A survey of retirement-focused financial advisers finds long-term care easily ranks as the “most difficult” risk clients face. It’s also one of the least-common areas for offering products and solutions.
The survey was conducted by Hanover Research on behalf of Lincoln Financial Group and shows that protecting wealth from potential long-term care expenses is one of the most difficult risks for advisers to manage in a client’s retirement outlook. According to Lincoln, the survey, which polled both consumers and financial advisers, also shows less than 40% of consumers have ever discussed long-term care planning with their advisers.
Even more telling are stats showing fewer than one in 10 advisers have crafted and implemented a formal long-term care solution for their clients—and 73% of clients polled “significantly underestimated” the costs associated with long-term care, which can easily range up to $100,000 per year.
Andrew Bucklee, head of insurance solutions distribution for Lincoln Financial Distributors, says the body of research Lincoln has produced in recent years “shows the clear need for more education in the marketplace around long-term care planning,” not just for clients but for advisers as well.
“At Lincoln, we really view this as an education issue and an opportunity for advisers and clients to work together on a difficult problem,” Bucklee tells PLANADVISER. “Advisers face an uphill battle when it comes to understanding wealth protection planning in terms of long-term care.”
This is because, like the typical defined contribution (DC) plan consumer, financial advisers in general have been “raised around accumulation,” Bucklee says. “There is less experience in draw-down planning, and most advisers have built their businesses to grow portfolios, not spend them down.”
Today, however, large portions of the advisory client base are approaching and moving into retirement, “so there is a need to learn how to use annuity products and how to efficiently take money out of a tax-qualified retirement plan and tie that into pensions and Social Security,” he explains. “This is something advisers didn’t do very much in past decades because more of the guaranteed income stream was coming from Social Security and the pension that was likelier to be there.”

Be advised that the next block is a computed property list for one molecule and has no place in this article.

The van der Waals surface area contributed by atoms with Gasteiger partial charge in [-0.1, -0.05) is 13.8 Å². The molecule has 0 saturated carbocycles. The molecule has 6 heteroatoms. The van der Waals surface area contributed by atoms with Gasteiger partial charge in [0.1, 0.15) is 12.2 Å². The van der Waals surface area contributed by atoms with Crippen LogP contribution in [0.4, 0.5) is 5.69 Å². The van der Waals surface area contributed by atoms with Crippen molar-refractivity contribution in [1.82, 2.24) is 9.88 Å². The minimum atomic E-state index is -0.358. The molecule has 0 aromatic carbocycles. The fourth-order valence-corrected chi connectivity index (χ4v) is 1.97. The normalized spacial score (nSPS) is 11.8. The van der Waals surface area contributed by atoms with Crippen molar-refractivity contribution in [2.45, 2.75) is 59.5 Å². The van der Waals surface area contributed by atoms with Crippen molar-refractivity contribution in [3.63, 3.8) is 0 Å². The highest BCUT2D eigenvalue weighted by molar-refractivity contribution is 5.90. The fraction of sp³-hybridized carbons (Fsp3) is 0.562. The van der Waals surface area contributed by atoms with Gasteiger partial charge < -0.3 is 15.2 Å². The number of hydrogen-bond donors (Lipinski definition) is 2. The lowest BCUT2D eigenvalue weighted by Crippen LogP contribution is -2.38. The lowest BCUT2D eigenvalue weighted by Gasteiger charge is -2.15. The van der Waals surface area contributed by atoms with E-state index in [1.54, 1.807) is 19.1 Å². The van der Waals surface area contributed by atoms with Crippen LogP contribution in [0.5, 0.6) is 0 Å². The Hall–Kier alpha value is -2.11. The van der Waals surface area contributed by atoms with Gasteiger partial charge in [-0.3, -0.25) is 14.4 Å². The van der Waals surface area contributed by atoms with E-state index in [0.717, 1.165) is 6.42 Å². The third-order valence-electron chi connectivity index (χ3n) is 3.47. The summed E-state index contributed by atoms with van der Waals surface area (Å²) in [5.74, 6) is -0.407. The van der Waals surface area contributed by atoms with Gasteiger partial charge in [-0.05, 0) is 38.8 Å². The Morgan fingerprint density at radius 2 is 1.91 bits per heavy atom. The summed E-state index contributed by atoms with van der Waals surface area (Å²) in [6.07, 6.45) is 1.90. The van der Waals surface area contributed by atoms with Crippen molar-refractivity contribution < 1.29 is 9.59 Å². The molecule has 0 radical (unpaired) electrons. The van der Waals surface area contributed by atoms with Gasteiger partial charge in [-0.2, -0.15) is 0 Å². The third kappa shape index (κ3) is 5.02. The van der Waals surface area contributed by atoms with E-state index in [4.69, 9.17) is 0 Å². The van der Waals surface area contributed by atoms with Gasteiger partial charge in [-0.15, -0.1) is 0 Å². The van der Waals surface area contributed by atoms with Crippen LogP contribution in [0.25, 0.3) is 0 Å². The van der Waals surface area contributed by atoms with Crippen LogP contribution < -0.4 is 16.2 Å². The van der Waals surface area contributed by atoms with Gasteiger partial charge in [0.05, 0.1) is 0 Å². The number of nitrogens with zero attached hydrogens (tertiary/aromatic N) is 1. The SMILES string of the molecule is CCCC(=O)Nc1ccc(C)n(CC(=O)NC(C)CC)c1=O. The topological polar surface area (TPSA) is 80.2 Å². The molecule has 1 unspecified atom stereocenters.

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Bucklee says part of what makes planning for long-term care difficult is how expensive it can be to hedge the risk through traditional approaches. Even the healthiest retirees are likely to need expensive short- or long-term medical care at some point, he adds, and beyond this, “we have a dynamic where people live longer and become disabled longer and can’t work longer than ever before, so it challenges the status quo. We have to start to create confidence and comfort among clients about securing their own longevity plan.”
He adds that Lincoln is far from the only provider looking to help advisers in this space, but he feels the firm has excelled in terms of providing helpful technology tools and educational pieces for both clients and advisers to familiarize themselves with long-term care planning issues.
“At Lincoln we have prepared some really helpful technology tools and white papers that will help the adviser sit down with their client and walk through all the concurrent variables,” Bucklee says. “That’s what it takes to build a successful plan. The other important point—it is never too early to start planning and investing for this.”
Bucklee says that while everyone should probably take some time to consider it, “not everyone should run out and buy long-term care insurance tomorrow.” Some will find it is not economically feasible, for one thing, while others may be able to rely more on government programs or other sources of support.
“Unless you’ve experienced a long-term care event for yourself or a loved one, you may not realize the impact it can have on your financial security—it can easily be one of the biggest challenges any of us will face in our retirement,” he concludes.
According to Lincoln’s polling, the average cost of a private room in a nursing home can be up to $97,611 a year under current pricing trends. For those who prefer to receive care at home, the national average hourly rate for a home health aide is $21.77, “which can quickly add up to $3,500 per month, or $42,000 a year, for an aide who provides care for only eight hours per day, five days a week. And the costs are significantly greater for skilled home health care: the national average fee for a registered nurse is $79.27 per hour, which may cost nearly $13,000 on a monthly basis, again for only a 40-hour work week.”
More information and Lincoln research is here.